The EPIC Bridge the Divide team is off to the 35th annual First-Year Experience and Students in Transition Conference in the City That the Mouse Built (Orlando) from Feb 21–23. Once an educator, always an educator, so I ask you to please indulge me as I provide a short history lecture:
The FYE National Resource Center is a recognized leader and clearinghouse for scholarship, policy, and best practice for postsecondary student transitions. The story of its inception is really quite interesting. The Center was founded in the early 1970s at the University of South Carolina, where President Thomas Jones was the head of a campus fractured by student protests and riots. He responded to those events with efforts to transform the way undergraduate students were taught. His approach included a new course called University 101 and two years later the first students enrolled. The Center was born out of the success of that course, which had become an impetus for efforts to improve the experiences of first-year college students.
In 1982, 175 educators from across the country joined John N. Gardner, then the Director of University 101, to meet and plan the first Annual Conference on the Freshman Year Experience for the following year. The conferences led to the official opening of the FYE National Resource Center at the University of South Carolina in 1986. Today the Center has broadened its focus to include other student transitions such as the first to second college year.
I first met John Gardner in 1988 while working with a company called College Survival. We were concentrating more on the success of community colleges and for-profit colleges, while John’s work was more oriented to the 4-year college and university experience. After two years of mistrust and suspicion of motives, an unofficial alliance was formed with the FYE Center. I began attending the annual conference and the Canadian conferences to exhibit, present sessions with student success educators, and promote the efforts of Gardner and his team. The past 25 years have been full of admiration and appreciation for all that John has done for faculty and their students. I will never forget his insistence that the most important student success strategy is establishing a relationship between the incoming student and a faculty or staff member at the college.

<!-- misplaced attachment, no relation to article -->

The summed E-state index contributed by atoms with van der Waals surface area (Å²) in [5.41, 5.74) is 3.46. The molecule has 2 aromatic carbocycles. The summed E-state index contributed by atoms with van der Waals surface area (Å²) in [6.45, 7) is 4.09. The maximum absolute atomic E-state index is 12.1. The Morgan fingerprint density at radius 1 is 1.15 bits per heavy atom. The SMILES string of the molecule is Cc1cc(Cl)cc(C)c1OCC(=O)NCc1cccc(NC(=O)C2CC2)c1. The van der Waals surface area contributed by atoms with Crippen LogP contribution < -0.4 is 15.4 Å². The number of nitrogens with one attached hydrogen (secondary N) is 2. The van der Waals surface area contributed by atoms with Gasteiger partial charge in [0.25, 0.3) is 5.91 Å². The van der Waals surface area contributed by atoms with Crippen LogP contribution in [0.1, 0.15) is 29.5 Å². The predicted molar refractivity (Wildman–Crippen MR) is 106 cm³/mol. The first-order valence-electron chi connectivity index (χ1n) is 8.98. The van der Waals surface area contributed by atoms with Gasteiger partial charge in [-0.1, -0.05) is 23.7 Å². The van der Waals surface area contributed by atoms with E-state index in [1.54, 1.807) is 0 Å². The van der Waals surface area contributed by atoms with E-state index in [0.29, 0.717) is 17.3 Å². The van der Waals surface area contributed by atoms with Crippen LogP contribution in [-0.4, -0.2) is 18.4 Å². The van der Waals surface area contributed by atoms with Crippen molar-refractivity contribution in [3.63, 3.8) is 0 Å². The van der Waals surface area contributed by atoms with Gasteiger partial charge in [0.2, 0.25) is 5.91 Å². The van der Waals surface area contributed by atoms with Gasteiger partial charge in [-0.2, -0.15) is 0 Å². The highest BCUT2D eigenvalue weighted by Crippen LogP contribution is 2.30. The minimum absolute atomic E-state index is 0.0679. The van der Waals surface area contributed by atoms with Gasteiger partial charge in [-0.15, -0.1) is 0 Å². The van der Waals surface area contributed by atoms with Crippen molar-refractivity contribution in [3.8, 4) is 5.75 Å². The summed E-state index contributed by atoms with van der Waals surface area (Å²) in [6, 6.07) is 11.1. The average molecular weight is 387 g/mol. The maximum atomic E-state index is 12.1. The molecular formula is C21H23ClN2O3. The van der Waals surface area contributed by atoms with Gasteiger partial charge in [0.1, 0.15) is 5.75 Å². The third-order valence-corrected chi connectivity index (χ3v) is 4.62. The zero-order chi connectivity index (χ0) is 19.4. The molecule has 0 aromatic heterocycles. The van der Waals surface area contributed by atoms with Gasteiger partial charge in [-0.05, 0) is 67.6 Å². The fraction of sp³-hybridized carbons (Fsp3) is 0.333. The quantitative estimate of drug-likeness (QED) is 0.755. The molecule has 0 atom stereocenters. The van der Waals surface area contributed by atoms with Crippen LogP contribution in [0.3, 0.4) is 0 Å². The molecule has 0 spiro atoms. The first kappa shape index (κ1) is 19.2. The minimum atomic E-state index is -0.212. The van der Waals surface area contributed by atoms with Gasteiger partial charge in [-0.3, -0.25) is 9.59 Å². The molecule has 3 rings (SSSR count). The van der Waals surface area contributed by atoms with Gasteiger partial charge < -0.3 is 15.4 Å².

While at this month’s conference, we will be presenting a session on Sunday, February 21 entitled Bridging the Divide: Guided Pathways and Curriculum Alignment. On Monday, February 22, we will be hosting a guided pathways focus group luncheon for a dozen former FYE Advocate Award Winners. The conference ends on Tuesday, February 23, so I’m afraid we’ll have to forego Disney World and Universal Studios. Bummer—all work and no play…
The FYE Conference is another major step for Bridge the Divide. We are aligned with the FYE Center’s commitments which include:
- Supporting student transitions into and through higher education to career
- Connecting research and practice
- Creating a supportive and professional inclusive environment
- Collaborating to create intentional and integrative connections between colleagues, organizations, and systems to support student success
Bridge the Divide and the First Year Experience: Eliminating the gaps and redundancies that so often impede student success in the transition from K–12 to (and through) higher education to a career.
Daryl Peterson is a retired Valencia College director and a community college consultant for Bridge the Divide, a division of EPIC, the Educational Policy Improvement Center. For more information on guided pathways and alignment, contact Kirsten Aspengren at firstname.lastname@example.org